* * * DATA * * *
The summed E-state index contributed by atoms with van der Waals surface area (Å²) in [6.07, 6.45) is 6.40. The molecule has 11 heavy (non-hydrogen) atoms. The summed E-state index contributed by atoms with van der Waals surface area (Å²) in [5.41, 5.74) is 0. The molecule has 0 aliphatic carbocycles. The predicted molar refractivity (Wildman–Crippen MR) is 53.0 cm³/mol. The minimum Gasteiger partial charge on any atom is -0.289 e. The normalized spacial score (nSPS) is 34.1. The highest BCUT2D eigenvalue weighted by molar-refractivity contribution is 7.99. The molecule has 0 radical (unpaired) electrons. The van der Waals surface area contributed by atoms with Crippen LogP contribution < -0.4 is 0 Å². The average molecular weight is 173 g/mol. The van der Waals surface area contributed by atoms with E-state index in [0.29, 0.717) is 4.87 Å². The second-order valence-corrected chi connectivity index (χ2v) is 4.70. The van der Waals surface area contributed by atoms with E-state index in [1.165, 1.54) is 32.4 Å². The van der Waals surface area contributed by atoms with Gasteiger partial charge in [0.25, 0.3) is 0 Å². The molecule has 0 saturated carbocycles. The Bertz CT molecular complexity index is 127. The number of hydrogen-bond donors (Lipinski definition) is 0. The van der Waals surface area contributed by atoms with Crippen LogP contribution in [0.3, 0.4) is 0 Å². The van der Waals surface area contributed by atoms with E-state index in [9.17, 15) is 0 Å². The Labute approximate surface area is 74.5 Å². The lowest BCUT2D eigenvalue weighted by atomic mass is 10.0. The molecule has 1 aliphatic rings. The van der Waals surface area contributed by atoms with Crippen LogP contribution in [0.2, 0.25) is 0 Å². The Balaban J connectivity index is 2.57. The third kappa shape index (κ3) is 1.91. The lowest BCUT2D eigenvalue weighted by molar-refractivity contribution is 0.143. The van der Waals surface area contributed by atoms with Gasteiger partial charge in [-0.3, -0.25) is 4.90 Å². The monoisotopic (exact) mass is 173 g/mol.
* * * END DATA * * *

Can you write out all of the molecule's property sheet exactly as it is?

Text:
The summed E-state index contributed by atoms with van der Waals surface area (Å²) in [6.07, 6.45) is 6.40. The molecule has 11 heavy (non-hydrogen) atoms. The summed E-state index contributed by atoms with van der Waals surface area (Å²) in [5.41, 5.74) is 0. The molecule has 0 aliphatic carbocycles. The predicted molar refractivity (Wildman–Crippen MR) is 53.0 cm³/mol. The minimum Gasteiger partial charge on any atom is -0.289 e. The normalized spacial score (nSPS) is 34.1. The highest BCUT2D eigenvalue weighted by molar-refractivity contribution is 7.99. The molecule has 0 radical (unpaired) electrons. The van der Waals surface area contributed by atoms with Crippen LogP contribution < -0.4 is 0 Å². The average molecular weight is 173 g/mol. The van der Waals surface area contributed by atoms with E-state index in [0.29, 0.717) is 4.87 Å². The second-order valence-corrected chi connectivity index (χ2v) is 4.70. The van der Waals surface area contributed by atoms with E-state index in [1.165, 1.54) is 32.4 Å². The van der Waals surface area contributed by atoms with Gasteiger partial charge in [0.25, 0.3) is 0 Å². The molecule has 0 saturated carbocycles. The Bertz CT molecular complexity index is 127. The number of hydrogen-bond donors (Lipinski definition) is 0. The van der Waals surface area contributed by atoms with Crippen LogP contribution in [0.3, 0.4) is 0 Å². The van der Waals surface area contributed by atoms with E-state index in [9.17, 15) is 0 Å². The Labute approximate surface area is 74.5 Å². The lowest BCUT2D eigenvalue weighted by atomic mass is 10.0. The molecule has 1 aliphatic rings. The van der Waals surface area contributed by atoms with Crippen LogP contribution in [0.2, 0.25) is 0 Å². The Balaban J connectivity index is 2.57. The third kappa shape index (κ3) is 1.91. The lowest BCUT2D eigenvalue weighted by molar-refractivity contribution is 0.143. The van der Waals surface area contributed by atoms with Gasteiger partial charge in [-0.3, -0.25) is 4.90 Å². The monoisotopic (exact) mass is 173 g/mol.